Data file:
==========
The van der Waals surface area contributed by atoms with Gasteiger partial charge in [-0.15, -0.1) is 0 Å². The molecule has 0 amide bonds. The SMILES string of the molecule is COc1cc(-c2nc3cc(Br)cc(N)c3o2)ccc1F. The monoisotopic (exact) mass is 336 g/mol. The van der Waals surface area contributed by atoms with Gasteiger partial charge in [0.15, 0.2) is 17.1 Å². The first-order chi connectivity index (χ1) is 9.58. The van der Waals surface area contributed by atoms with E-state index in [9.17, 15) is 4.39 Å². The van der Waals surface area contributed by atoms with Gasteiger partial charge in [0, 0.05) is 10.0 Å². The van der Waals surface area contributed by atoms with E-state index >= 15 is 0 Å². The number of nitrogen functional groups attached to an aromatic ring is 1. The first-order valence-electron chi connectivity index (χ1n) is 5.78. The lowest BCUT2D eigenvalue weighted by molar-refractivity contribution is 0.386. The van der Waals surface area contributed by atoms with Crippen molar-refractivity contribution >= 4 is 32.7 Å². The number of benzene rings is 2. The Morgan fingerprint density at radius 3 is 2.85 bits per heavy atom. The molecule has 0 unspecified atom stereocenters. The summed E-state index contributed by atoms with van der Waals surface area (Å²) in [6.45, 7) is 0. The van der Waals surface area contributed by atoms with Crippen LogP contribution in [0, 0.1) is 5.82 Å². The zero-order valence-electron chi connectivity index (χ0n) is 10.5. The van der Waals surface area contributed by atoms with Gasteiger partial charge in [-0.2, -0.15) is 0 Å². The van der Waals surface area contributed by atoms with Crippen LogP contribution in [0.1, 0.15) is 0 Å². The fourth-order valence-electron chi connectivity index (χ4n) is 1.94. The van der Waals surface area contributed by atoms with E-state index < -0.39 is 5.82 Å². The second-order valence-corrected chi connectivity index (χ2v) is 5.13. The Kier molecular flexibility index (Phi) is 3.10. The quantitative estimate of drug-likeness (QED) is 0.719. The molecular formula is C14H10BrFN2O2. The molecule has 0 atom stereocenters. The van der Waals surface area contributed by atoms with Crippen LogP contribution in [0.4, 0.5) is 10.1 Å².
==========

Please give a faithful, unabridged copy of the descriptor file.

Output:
The van der Waals surface area contributed by atoms with Gasteiger partial charge in [-0.15, -0.1) is 0 Å². The molecule has 0 amide bonds. The SMILES string of the molecule is COc1cc(-c2nc3cc(Br)cc(N)c3o2)ccc1F. The monoisotopic (exact) mass is 336 g/mol. The van der Waals surface area contributed by atoms with Gasteiger partial charge in [0.15, 0.2) is 17.1 Å². The first-order chi connectivity index (χ1) is 9.58. The van der Waals surface area contributed by atoms with E-state index in [9.17, 15) is 4.39 Å². The van der Waals surface area contributed by atoms with Gasteiger partial charge in [0, 0.05) is 10.0 Å². The van der Waals surface area contributed by atoms with E-state index >= 15 is 0 Å². The number of nitrogen functional groups attached to an aromatic ring is 1. The first-order valence-electron chi connectivity index (χ1n) is 5.78. The lowest BCUT2D eigenvalue weighted by molar-refractivity contribution is 0.386. The van der Waals surface area contributed by atoms with Crippen molar-refractivity contribution >= 4 is 32.7 Å². The number of benzene rings is 2. The Morgan fingerprint density at radius 3 is 2.85 bits per heavy atom. The molecule has 0 unspecified atom stereocenters. The summed E-state index contributed by atoms with van der Waals surface area (Å²) in [6.45, 7) is 0. The van der Waals surface area contributed by atoms with Crippen LogP contribution in [0, 0.1) is 5.82 Å². The zero-order valence-electron chi connectivity index (χ0n) is 10.5. The van der Waals surface area contributed by atoms with Gasteiger partial charge in [-0.2, -0.15) is 0 Å². The van der Waals surface area contributed by atoms with Crippen LogP contribution in [0.1, 0.15) is 0 Å². The fourth-order valence-electron chi connectivity index (χ4n) is 1.94. The van der Waals surface area contributed by atoms with E-state index < -0.39 is 5.82 Å². The second-order valence-corrected chi connectivity index (χ2v) is 5.13. The Kier molecular flexibility index (Phi) is 3.10. The quantitative estimate of drug-likeness (QED) is 0.719. The molecular formula is C14H10BrFN2O2. The molecule has 0 atom stereocenters. The van der Waals surface area contributed by atoms with Crippen LogP contribution in [0.4, 0.5) is 10.1 Å².